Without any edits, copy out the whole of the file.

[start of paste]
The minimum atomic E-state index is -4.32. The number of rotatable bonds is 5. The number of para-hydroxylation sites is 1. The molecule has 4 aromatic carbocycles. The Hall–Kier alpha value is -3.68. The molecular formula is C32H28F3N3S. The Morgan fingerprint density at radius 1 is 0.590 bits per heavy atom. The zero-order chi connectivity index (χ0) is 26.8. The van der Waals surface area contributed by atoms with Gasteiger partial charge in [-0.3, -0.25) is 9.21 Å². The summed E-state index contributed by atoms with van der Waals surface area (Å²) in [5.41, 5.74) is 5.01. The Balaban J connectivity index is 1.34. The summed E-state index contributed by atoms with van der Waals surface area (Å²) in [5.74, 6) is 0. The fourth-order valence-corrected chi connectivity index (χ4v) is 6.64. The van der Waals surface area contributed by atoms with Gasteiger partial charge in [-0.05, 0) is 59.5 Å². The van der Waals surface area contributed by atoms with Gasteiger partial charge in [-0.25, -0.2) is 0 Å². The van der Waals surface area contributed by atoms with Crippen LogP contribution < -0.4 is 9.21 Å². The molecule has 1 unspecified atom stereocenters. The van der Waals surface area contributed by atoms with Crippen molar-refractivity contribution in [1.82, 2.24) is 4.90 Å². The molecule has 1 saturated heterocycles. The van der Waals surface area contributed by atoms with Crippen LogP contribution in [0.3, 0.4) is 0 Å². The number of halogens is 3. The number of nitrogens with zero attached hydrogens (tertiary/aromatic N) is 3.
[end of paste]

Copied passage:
The minimum atomic E-state index is -4.32. The number of rotatable bonds is 5. The number of para-hydroxylation sites is 1. The molecule has 4 aromatic carbocycles. The Hall–Kier alpha value is -3.68. The molecular formula is C32H28F3N3S. The Morgan fingerprint density at radius 1 is 0.590 bits per heavy atom. The zero-order chi connectivity index (χ0) is 26.8. The van der Waals surface area contributed by atoms with Gasteiger partial charge in [-0.3, -0.25) is 9.21 Å². The summed E-state index contributed by atoms with van der Waals surface area (Å²) in [5.41, 5.74) is 5.01. The Balaban J connectivity index is 1.34. The summed E-state index contributed by atoms with van der Waals surface area (Å²) in [5.74, 6) is 0. The fourth-order valence-corrected chi connectivity index (χ4v) is 6.64. The van der Waals surface area contributed by atoms with Gasteiger partial charge in [-0.05, 0) is 59.5 Å². The van der Waals surface area contributed by atoms with Gasteiger partial charge in [-0.25, -0.2) is 0 Å². The van der Waals surface area contributed by atoms with Crippen LogP contribution < -0.4 is 9.21 Å². The molecule has 1 unspecified atom stereocenters. The van der Waals surface area contributed by atoms with Crippen molar-refractivity contribution in [1.82, 2.24) is 4.90 Å². The molecule has 1 saturated heterocycles. The van der Waals surface area contributed by atoms with Crippen LogP contribution in [0.3, 0.4) is 0 Å². The number of halogens is 3. The number of nitrogens with zero attached hydrogens (tertiary/aromatic N) is 3.